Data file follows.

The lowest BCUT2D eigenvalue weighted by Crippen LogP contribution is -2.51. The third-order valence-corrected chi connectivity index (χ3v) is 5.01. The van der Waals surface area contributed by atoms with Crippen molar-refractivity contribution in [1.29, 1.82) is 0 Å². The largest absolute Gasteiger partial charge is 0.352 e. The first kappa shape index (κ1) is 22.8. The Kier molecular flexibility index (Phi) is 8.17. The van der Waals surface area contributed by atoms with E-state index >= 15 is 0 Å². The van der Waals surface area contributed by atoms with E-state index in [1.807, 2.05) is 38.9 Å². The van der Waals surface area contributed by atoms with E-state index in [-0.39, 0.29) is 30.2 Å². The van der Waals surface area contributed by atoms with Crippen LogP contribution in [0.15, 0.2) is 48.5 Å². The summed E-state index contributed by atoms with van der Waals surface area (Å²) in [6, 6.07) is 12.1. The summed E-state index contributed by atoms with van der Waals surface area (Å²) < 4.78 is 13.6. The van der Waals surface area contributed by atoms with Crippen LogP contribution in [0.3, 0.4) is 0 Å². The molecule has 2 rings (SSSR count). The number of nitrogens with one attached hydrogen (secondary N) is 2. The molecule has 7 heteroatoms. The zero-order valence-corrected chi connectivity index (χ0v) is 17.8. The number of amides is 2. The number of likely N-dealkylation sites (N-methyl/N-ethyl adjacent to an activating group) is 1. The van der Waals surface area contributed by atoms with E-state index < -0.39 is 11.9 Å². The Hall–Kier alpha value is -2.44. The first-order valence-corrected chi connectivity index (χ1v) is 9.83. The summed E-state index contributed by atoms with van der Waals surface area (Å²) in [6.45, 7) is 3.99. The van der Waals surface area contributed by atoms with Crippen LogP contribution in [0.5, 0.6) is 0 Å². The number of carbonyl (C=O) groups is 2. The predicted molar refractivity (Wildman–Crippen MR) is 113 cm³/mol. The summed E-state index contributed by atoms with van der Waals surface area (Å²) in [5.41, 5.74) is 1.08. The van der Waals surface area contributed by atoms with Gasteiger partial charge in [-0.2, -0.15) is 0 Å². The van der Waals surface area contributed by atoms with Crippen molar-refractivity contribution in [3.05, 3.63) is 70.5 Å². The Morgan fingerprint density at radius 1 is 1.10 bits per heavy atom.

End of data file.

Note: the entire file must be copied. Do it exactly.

The lowest BCUT2D eigenvalue weighted by Crippen LogP contribution is -2.51. The third-order valence-corrected chi connectivity index (χ3v) is 5.01. The van der Waals surface area contributed by atoms with Crippen molar-refractivity contribution in [1.29, 1.82) is 0 Å². The largest absolute Gasteiger partial charge is 0.352 e. The first kappa shape index (κ1) is 22.8. The Kier molecular flexibility index (Phi) is 8.17. The van der Waals surface area contributed by atoms with E-state index >= 15 is 0 Å². The van der Waals surface area contributed by atoms with E-state index in [1.807, 2.05) is 38.9 Å². The van der Waals surface area contributed by atoms with E-state index in [-0.39, 0.29) is 30.2 Å². The van der Waals surface area contributed by atoms with Crippen LogP contribution in [0.15, 0.2) is 48.5 Å². The summed E-state index contributed by atoms with van der Waals surface area (Å²) in [6, 6.07) is 12.1. The summed E-state index contributed by atoms with van der Waals surface area (Å²) < 4.78 is 13.6. The van der Waals surface area contributed by atoms with Crippen LogP contribution in [0.3, 0.4) is 0 Å². The molecule has 2 rings (SSSR count). The number of nitrogens with one attached hydrogen (secondary N) is 2. The molecule has 7 heteroatoms. The zero-order valence-corrected chi connectivity index (χ0v) is 17.8. The number of amides is 2. The number of likely N-dealkylation sites (N-methyl/N-ethyl adjacent to an activating group) is 1. The van der Waals surface area contributed by atoms with E-state index < -0.39 is 11.9 Å². The Hall–Kier alpha value is -2.44. The first-order valence-corrected chi connectivity index (χ1v) is 9.83. The summed E-state index contributed by atoms with van der Waals surface area (Å²) in [6.45, 7) is 3.99. The van der Waals surface area contributed by atoms with Crippen LogP contribution in [0.5, 0.6) is 0 Å². The number of carbonyl (C=O) groups is 2. The predicted molar refractivity (Wildman–Crippen MR) is 113 cm³/mol. The summed E-state index contributed by atoms with van der Waals surface area (Å²) in [5.41, 5.74) is 1.08. The van der Waals surface area contributed by atoms with Gasteiger partial charge in [-0.2, -0.15) is 0 Å². The van der Waals surface area contributed by atoms with Crippen molar-refractivity contribution in [3.05, 3.63) is 70.5 Å². The Morgan fingerprint density at radius 1 is 1.10 bits per heavy atom.